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Will the Golden State Be ‘In Play’ for George Bush in 2004?

USA Today’s Judy Keen recently quoted President Bush’s campaign manager Ken Mehlman as saying “anybody who says California is impossible or out of play is wrong.”

[IMGCAP(1)] Well, since I would prefer not to be wrong, I won’t say that.

What I will say, however, is that Mehlman has focused, probably intentionally, on the wrong question. It’s not a matter of whether the state is winnable for Bush. (Under certain circumstances, every state is in play.) It’s a matter of campaign priorities.

Specifically, for Mehlman, Karl Rove and the rest of the president’s political strategists, the question is whether they should put resources into California, or whether the time and money that they would need to invest there would be better spent in a handful of other states.

Yes, Republicans are likely to have more money than they can spend efficiently next year. If the White House has $200 million or more to spend between now and the Republican National Convention in early September 2004, as well as tens of millions more to spend after the New York City convention, they can afford to sprinkle a few million dollars in the Golden State just to see what will happen.

Moreover, if Republicans can show some movement in California, they can force Democrats to redirect some of their time and money to the state. And when Democrats are playing defense in the Golden State, they aren’t playing offense in a couple of other states where the president’s advantage is shaky.

Of course, some of the cash spent in California wouldn’t be available elsewhere. Republican campaign specialists acknowledge that some of Bush’s California spending in 2000 was money raised in that state and earmarked specifically to be spent there. That is likely to happen again next year, even if the Golden State really isn’t in play.

But Bush’s strategists ultimately will have to decide on priorities, and in 2004 there are at least five states carried by Al Gore in 2000 — Iowa, Minnesota, Wisconsin, New Mexico and Oregon — that are far better opportunities for the GOP than California will be next year.

Gore won Iowa by 4,144 votes out of 1.3 million cast, a victory margin of three-tenths of a percentage point. His margin in Wisconsin was 5,708 votes out of almost 2.6 million cast, a two-tenths of 1 percent margin. And in Oregon, Bush lost by 6,765 votes out of 1.5 million cast, about one-half of 1 point.

And none of those states came close to rivaling New Mexico, which Gore carried by just 366 votes, in closeness.

Bush would be better off spending time and money in that group of states, as well as the seven other states that he lost but in which he drew a larger percentage of the vote than California.

The California recall did boost Republican morale in the Golden State. Arnold Schwarzenegger and state Sen. Tom McClintock, the two major Republicans in the race, drew a combined 61 percent of the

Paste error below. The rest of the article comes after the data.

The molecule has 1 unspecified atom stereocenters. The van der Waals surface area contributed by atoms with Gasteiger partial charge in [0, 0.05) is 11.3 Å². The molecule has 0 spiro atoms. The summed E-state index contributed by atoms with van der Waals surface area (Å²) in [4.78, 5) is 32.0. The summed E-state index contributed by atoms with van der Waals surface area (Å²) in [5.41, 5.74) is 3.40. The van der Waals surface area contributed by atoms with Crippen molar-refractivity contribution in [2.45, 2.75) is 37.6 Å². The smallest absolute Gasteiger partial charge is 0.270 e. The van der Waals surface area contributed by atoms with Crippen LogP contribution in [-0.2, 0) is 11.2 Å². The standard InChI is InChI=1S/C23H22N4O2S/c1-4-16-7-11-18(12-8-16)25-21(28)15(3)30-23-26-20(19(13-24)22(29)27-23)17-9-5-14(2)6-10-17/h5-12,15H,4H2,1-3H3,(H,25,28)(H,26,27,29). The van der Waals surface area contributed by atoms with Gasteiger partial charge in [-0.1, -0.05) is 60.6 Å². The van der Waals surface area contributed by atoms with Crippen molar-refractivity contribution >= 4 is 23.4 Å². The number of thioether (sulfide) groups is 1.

second-question vote, and given the big turnout in the state, that is no small accomplishment.

But voters apparently concluded that both of the October ballot questions — the vote on whether to recall Gov. Gray Davis (D) and the vote on his replacement — were referenda on Davis. And on that matter, a majority of Californians wanted real change.

Schwarzenegger’s promises to restrain spending and eliminate the car tax found a receptive audience, and if he succeeds, his party will benefit in the state. But the 2004 presidential contest will include a number of issues, including abortion rights, gay rights and gun control, that weren’t factors in the recall (because Schwarzenegger’s views don’t differ dramatically from those of Davis). When voters factor those issues into their decision-making process, Bush will become much less appealing than Schwarzenegger was to California voters.

While Bush strategists cite the relatively strong showing among women and Hispanics posted by Schwarzenegger and McClintock, that’s exactly why Bush probably won’t carry California next year.

The two Republican candidates in the replacement question drew 59 percent of women. If Bush wins 59 percent of women nationally, how many Electoral College votes will the Democratic nominee win? Three? Fifteen?

Rather than suggesting that Bush has a “window of opportunity,” the two Republicans’ performance among women demonstrates exactly how atypical the recall showing was.

While Bush strategists don’t want to write off any state, they are privately realistic about their chances of winning in California. All they are really saying now is that “there’s an opportunity” in California, and they are doing the groundwork to take advantage of that opportunity if it presents itself next year.

Eleven months from now, if George Bush is fighting for California, you’ll know that he has the 2004 race all wrapped up and resting safely in his hip pocket.

Stuart Rothenberg is editor of the Rothenberg Political Report.

Rothenberg Political Report

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